Apple CEO Tim Cook made US$12.8 million in 2017 — a 46 per cent raise from last year
Apple’s top executives got 155.5 per cent of their performance-based bonus
By Becky Peterson
Apple CEO Tim Cook got a big raise in 2017, thanks in large part better-than-expected sales at the consumer electronic company.
Cook made a total of US$12,825,066 this year, according to a statement filed with the Securities and Exchange Commission. This is up from US$8,747,719 in 2016, and US$10,281,327 in 2015.
Of that total, only US$3,057,692 came from Cook’s base salary, which was about the same as the year before.
Most of his payment was in the form of non-equity incentive plan compensation, which is essentially a cash bonus for top executives. Cook made US$9,327,000 from these non-equity incentives — up from US$5,370,000 in 2016.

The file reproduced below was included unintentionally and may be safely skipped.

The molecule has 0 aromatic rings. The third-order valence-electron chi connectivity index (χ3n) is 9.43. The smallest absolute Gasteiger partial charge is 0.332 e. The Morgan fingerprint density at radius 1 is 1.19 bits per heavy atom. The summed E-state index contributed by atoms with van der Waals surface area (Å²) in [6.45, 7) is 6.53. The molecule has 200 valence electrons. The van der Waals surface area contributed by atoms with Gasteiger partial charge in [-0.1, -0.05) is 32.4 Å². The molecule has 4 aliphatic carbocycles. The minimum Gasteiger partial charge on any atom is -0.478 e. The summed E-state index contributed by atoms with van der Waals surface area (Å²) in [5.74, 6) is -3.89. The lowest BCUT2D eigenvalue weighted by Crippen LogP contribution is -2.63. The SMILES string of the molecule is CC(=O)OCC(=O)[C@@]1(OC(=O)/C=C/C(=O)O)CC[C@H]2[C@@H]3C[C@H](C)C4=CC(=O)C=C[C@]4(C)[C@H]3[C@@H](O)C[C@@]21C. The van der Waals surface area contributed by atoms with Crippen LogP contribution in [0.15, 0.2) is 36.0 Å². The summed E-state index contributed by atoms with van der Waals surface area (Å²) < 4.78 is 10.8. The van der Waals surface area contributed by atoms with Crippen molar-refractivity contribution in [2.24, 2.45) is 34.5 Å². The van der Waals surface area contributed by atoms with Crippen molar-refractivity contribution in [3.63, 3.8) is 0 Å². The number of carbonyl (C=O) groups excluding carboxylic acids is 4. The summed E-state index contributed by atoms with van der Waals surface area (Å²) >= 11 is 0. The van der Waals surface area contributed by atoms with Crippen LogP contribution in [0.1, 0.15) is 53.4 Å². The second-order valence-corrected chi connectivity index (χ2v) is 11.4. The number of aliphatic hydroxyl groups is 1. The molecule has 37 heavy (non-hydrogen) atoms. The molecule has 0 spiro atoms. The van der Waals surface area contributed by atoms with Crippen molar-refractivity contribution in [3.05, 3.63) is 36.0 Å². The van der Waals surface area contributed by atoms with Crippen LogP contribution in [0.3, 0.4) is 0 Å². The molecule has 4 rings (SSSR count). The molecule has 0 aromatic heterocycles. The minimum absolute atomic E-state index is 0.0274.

Apple’s executive compensation programme is designed to reward its senior-level officials when the company does well, and dock them when it doesn’t. In 2016, missed targets meant Apple execs got only 89.5 per cent of their potential cash incentive payouts for the year.
This year, however, the top brass got 155.5 per cent of their target, thanks to a massive rebound to Apple’s business. In 2017, Apple booked US$229.2 billion in net sales, and US$61.3 billion in operating income, beating internal Apple estimates. That success led, in large part, to a 36.7 per cent increase in Apple stock prices year-over-year.
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